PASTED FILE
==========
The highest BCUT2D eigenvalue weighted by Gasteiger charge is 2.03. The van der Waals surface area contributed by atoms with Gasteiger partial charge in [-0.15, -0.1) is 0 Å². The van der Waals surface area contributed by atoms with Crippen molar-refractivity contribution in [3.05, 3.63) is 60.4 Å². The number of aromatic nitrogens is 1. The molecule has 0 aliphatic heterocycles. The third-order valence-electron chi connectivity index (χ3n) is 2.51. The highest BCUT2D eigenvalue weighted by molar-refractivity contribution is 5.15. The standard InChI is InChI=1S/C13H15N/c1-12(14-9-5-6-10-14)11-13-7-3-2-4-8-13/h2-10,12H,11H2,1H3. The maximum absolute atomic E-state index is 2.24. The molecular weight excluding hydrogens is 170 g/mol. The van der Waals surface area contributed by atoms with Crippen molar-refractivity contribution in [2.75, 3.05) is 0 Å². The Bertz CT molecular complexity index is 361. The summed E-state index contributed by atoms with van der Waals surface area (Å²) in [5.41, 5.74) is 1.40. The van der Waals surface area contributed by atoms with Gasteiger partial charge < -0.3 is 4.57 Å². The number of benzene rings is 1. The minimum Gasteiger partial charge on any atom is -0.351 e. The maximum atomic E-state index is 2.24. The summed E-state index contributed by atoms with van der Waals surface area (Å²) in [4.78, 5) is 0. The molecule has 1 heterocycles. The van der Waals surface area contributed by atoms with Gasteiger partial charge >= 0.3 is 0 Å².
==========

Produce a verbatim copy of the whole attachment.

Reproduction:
The highest BCUT2D eigenvalue weighted by Gasteiger charge is 2.03. The van der Waals surface area contributed by atoms with Gasteiger partial charge in [-0.15, -0.1) is 0 Å². The van der Waals surface area contributed by atoms with Crippen molar-refractivity contribution in [3.05, 3.63) is 60.4 Å². The number of aromatic nitrogens is 1. The molecule has 0 aliphatic heterocycles. The third-order valence-electron chi connectivity index (χ3n) is 2.51. The highest BCUT2D eigenvalue weighted by molar-refractivity contribution is 5.15. The standard InChI is InChI=1S/C13H15N/c1-12(14-9-5-6-10-14)11-13-7-3-2-4-8-13/h2-10,12H,11H2,1H3. The maximum absolute atomic E-state index is 2.24. The molecular weight excluding hydrogens is 170 g/mol. The van der Waals surface area contributed by atoms with Crippen molar-refractivity contribution in [2.75, 3.05) is 0 Å². The Bertz CT molecular complexity index is 361. The summed E-state index contributed by atoms with van der Waals surface area (Å²) in [5.41, 5.74) is 1.40. The van der Waals surface area contributed by atoms with Gasteiger partial charge < -0.3 is 4.57 Å². The number of benzene rings is 1. The minimum Gasteiger partial charge on any atom is -0.351 e. The maximum atomic E-state index is 2.24. The summed E-state index contributed by atoms with van der Waals surface area (Å²) in [4.78, 5) is 0. The molecule has 1 heterocycles. The van der Waals surface area contributed by atoms with Gasteiger partial charge >= 0.3 is 0 Å².